Today, a bunch of men in another part of the world were so threatened by the very idea that a woman might learn something that they shot a 14 year old girl as she rode home from school in a bus. What a bunch of big, manly men that they had to go shoot a teenager for daring to engage in radical activities like reading a freaking book. They tried to assassinate her for “want[ing] an access to the world of knowledge.” Oh no, she was a liberal and an infidel. The shooters wanted to make sure they had the right girl. After all, it served their purposes to leave the rest of them scared to go back to school; let them grow up to be ignorant and easily subjugated wives.

Damn right there’s “outcry” and “revulsion.”

Don’t pretend that this is about religion. This is about a bunch of scared little baby-men who fear that if women know about the world, they will demand the rights accorded to human beings and will stop allowing themselves to be treated like property.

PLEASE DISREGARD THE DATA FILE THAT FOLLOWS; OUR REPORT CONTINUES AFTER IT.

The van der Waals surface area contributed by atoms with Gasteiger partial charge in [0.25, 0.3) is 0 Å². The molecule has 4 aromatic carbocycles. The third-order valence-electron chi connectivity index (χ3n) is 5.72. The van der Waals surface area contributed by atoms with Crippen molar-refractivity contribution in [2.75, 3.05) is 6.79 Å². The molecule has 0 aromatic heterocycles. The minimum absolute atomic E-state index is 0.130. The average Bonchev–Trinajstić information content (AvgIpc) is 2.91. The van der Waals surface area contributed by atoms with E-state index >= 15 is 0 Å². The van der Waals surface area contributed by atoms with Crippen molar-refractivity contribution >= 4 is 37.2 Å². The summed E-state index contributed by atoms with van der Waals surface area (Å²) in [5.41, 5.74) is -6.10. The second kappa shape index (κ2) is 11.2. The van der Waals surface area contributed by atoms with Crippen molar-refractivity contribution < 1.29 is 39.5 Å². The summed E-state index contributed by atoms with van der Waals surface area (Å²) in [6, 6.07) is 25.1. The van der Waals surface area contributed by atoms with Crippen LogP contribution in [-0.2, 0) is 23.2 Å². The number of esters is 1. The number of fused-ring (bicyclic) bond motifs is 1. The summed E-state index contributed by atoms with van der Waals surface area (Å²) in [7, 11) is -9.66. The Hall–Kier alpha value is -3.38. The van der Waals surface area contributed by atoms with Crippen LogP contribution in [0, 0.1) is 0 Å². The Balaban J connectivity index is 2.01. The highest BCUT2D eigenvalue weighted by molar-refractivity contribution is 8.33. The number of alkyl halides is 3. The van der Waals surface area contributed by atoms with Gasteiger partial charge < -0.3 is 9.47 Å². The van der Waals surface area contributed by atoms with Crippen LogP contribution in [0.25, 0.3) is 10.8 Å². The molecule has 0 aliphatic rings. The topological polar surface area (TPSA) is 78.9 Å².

Feminism at its most basic — at the level that anyone who isn’t a caveman, a member of Taliban, or perhaps a modern Republican should agree with — says that women have the same unalienable rights to life, liberty and the pursuit of happiness that men do. On this basis and this basis alone, I am a feminist. However, modern feminism has too much baggage. My partner will read this and argue that I’m not a feminist at all, but rather I believe in equal rights. I don’t think I’m any better than men. I don’t hate men. I don’t hate other women that disagree with me. I believe that a lot of my life is none of your business. I believe that the “patriarchy” is actually an over-hyped and under-effective tool of the oligarchy.

These ass-hats who think guns can enforce their opinion on morality should take their old time religion with them straight to whatever passes for hell.

In Closing: fragile infrastructure has real costs; cool boat; hedge fund pirates; fine print; yoga; Natalie reminds us that “not tested on animals” is a fraud; heh; explanation of the Washington bubble; on unemployment and payrolls; and I see his point.